The following piece, written by the editorial editors, reflects the majority opinion of the editorial board.

During the third presidential debate, Donald Trump said something unprecedented: that he would not accept the results of the election. He said that he would “look at [the results] at the time,” that he would keep us “in suspense.” Without evidence, he suggested that the election was rigged against him. All of this suggested that America was possibly in for a president who does not value democracy, who questions his voters’ opinions and who doesn’t believe in the legitimacy of the voting process.

It is a statement that many politicians and Americans, both for and against him, criticized. But after over a year of insanity on both sides, the day has finally come. At the end of today every voter has a task before them: they need to accept the results of this election.

There is no doubt that the democratic process in America has come under fire in the past couple of decades. The Electoral College is an ominous mystery to many Americans. According to a study done by the Intercollegiate Studies Institute, 43 percent of Americans don’t even know what it is. But the truth is that the Electoral College has only voted in a president who did not win popular vote four times in history.

The most recent example, and the most relevant one, is the election of George W. Bush, who “lost” to Al Gore in 2000 by a large margin of 500,000 votes but won the Electoral College 271 to 266. The public felt cheated and that began to set a highly divisive precedent for the next election years.

But this phenomenon is a rarity. The election is not rigged and that will be especially true in this election cycle. The Electoral College system may contain certain biases that seem antiquated 228 years after the Constitution was ratified, but it is a transparent system and process that we have accepted in the past as legitimate. “Rigged” would imply that the rules will not be followed. They will be followed. To claim that the system is rigged without any credible evidence, and before the election has even happened no less, is damaging to the sanctity of American democracy.

If anything, this election has shown that, more than ever, the two-party system may not actually be working. Even deciding states like Ohio are going into the election with a very close split between blue and red. And if this says anything about the American public, it’s that there needs to be a change.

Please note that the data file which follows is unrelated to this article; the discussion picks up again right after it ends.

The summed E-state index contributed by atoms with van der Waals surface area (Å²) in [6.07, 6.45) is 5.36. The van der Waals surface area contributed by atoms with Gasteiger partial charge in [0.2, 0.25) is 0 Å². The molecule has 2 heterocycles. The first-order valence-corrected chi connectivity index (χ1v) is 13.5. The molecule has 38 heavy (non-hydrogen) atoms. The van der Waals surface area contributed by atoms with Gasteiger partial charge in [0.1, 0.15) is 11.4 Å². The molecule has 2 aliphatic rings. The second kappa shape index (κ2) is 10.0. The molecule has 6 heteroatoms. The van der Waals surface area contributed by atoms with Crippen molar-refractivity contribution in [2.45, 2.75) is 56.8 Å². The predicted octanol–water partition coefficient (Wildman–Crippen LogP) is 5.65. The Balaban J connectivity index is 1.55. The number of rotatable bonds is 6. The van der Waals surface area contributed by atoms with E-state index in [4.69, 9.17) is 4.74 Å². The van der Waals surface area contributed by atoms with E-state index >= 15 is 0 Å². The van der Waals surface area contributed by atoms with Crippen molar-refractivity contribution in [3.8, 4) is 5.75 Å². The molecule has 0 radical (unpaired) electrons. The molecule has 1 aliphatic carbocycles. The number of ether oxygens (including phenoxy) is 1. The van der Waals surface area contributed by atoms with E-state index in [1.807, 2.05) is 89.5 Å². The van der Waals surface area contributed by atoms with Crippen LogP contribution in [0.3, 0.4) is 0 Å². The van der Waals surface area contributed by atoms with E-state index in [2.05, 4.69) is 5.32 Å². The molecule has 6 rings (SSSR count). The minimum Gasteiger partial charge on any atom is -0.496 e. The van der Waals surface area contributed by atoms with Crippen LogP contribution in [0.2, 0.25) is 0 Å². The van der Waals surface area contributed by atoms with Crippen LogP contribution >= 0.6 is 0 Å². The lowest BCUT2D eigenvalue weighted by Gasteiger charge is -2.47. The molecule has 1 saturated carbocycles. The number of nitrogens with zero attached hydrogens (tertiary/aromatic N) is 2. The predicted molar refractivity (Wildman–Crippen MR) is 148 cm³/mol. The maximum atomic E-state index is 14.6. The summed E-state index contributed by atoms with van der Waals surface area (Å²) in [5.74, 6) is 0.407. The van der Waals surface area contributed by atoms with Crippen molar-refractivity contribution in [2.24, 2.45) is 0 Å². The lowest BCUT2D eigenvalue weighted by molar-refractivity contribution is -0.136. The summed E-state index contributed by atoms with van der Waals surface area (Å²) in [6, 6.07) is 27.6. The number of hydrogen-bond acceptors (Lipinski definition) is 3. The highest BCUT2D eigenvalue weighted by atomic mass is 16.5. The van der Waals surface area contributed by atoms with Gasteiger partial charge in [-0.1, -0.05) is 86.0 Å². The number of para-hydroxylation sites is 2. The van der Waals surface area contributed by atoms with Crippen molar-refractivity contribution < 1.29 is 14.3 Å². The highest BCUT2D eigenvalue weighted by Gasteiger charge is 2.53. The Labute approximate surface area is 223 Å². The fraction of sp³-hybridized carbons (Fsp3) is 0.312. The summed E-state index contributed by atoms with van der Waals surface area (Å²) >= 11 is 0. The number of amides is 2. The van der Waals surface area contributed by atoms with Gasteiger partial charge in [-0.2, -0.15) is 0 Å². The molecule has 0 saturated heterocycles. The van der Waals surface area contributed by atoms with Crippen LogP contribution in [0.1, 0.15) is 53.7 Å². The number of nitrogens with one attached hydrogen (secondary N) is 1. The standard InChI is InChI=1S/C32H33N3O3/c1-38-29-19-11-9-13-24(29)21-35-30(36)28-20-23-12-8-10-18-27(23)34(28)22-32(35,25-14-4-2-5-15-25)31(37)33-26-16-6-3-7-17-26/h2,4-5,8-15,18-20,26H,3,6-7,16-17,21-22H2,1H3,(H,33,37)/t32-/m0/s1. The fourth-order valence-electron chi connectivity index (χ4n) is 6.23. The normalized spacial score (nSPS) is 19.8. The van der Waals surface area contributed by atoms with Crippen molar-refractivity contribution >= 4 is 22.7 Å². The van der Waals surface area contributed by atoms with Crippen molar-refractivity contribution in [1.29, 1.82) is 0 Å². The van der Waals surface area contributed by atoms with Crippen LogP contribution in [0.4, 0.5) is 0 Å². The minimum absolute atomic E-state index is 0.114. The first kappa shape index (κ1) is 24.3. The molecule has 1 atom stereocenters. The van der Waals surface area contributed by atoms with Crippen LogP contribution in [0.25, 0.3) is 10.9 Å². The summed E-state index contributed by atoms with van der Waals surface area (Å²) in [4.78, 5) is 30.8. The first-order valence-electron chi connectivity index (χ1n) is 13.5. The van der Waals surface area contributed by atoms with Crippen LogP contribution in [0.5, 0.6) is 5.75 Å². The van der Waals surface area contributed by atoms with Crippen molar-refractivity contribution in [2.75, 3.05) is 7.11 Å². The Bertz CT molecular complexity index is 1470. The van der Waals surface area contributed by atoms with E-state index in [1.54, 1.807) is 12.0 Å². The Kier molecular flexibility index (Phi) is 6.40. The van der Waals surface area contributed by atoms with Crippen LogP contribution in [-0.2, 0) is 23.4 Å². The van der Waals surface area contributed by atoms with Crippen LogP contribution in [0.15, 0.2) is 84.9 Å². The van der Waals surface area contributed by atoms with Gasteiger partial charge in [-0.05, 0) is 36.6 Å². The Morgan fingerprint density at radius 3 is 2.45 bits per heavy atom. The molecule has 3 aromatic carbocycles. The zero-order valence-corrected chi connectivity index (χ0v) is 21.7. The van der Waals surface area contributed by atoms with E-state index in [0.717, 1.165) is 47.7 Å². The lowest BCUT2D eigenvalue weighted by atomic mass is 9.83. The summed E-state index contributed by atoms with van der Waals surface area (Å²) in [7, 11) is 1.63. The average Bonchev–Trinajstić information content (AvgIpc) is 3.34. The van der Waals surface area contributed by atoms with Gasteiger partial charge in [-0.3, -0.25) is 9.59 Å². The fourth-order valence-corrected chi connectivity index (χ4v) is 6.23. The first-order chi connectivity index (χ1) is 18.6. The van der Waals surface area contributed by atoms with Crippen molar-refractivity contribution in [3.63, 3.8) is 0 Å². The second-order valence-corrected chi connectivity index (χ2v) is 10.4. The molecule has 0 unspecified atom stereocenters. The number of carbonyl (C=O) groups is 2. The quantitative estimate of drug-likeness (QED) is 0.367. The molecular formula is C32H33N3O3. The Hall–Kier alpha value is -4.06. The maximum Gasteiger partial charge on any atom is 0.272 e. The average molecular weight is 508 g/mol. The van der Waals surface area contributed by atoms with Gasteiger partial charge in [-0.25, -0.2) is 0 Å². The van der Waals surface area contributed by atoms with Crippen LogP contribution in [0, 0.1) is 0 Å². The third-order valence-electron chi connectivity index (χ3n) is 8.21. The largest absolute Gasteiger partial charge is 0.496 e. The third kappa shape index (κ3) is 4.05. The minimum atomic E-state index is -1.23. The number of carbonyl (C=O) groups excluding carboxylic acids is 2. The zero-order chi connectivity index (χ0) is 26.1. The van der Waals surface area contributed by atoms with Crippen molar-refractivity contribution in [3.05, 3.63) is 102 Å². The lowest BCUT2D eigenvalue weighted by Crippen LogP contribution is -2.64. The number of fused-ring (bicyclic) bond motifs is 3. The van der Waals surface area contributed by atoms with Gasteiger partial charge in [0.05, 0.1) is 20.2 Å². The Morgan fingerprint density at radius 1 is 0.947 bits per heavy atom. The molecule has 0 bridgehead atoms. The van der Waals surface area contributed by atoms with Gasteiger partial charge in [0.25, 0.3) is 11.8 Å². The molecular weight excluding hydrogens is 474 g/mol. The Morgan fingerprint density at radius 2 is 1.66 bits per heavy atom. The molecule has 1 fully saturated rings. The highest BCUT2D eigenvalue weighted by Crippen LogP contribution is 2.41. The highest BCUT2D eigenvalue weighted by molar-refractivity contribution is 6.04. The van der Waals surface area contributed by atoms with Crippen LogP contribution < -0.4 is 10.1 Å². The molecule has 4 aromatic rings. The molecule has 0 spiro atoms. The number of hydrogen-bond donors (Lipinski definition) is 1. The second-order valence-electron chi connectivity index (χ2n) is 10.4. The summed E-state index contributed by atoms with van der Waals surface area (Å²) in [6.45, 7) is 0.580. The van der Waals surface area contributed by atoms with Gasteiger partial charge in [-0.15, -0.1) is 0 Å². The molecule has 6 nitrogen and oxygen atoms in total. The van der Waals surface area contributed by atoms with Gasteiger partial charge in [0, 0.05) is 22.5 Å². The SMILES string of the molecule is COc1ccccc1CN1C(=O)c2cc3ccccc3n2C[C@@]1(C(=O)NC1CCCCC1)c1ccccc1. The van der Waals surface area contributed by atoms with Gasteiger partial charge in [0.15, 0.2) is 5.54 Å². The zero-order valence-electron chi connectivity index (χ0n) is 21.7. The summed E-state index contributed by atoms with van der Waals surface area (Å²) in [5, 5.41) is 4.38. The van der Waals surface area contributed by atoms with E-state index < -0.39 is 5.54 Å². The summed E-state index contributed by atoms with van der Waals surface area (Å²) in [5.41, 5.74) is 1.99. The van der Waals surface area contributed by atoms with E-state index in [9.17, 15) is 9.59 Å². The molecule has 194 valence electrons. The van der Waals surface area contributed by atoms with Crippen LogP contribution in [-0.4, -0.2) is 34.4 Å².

The split within parties on both sides (between Bernie supporters and Hillary supporters on the Democratic side and the early Republican battle between four very different, mostly effective rhetoricians) is reflective of what the American public needs: something different. That’s probably why both of our candidates are what they are — either a “Glass Ceiling” breaker or a “fiery” political outsider.

At any rate, the results of tonight’s election will determine the shape and stance that the United States will take in the next few years, and that means that the American public needs to accept the results in order to move the country forward. That does not mean to take the results laying down. That means voting. Popular vote has real power in the United States, and knowing that should fuel your desire to shape the future of this country. Much of the rhetoric peddling the idea that this election will be automatically rigged and therefore voting doesn’t matter is both false and misleading. It is rhetoric meant to bar Americans from the polls.

Pollsters have indicated that this election will either have the lowest or highest voter turnout in decades; either way, we the voters determine that. It is our duty as Americans to participate in the conversation, to write our own history, to secure an America that we can be proud of — so go vote.

The American government is predicated on a peaceful transition of power. This very phenomenon that began with George Washington himself is what separates successful democracies from chaotic ones. If any side refuses to respect the process, the precedent that would set will have far more negative consequences than either candidate’s success or failure. Even Al Gore, in the wake of his loss in 2000, conceded the election to George W. Bush, putting the legitimacy of the system above any single political event.

At some point, we may as a nation decide that we need to change the Constitution to accommodate our views on how we should select leaders and how our parties coagulate. Until then, the sake of greater good demands that we accept the results of this election.

The past few months have been divisive times for the American people. In such times, it is important that we can unite behind the legitimacy of the system in the end. As long as accusations of widespread corruption remain unfounded, that is a lesson we hope all candidates and their supporters remember.

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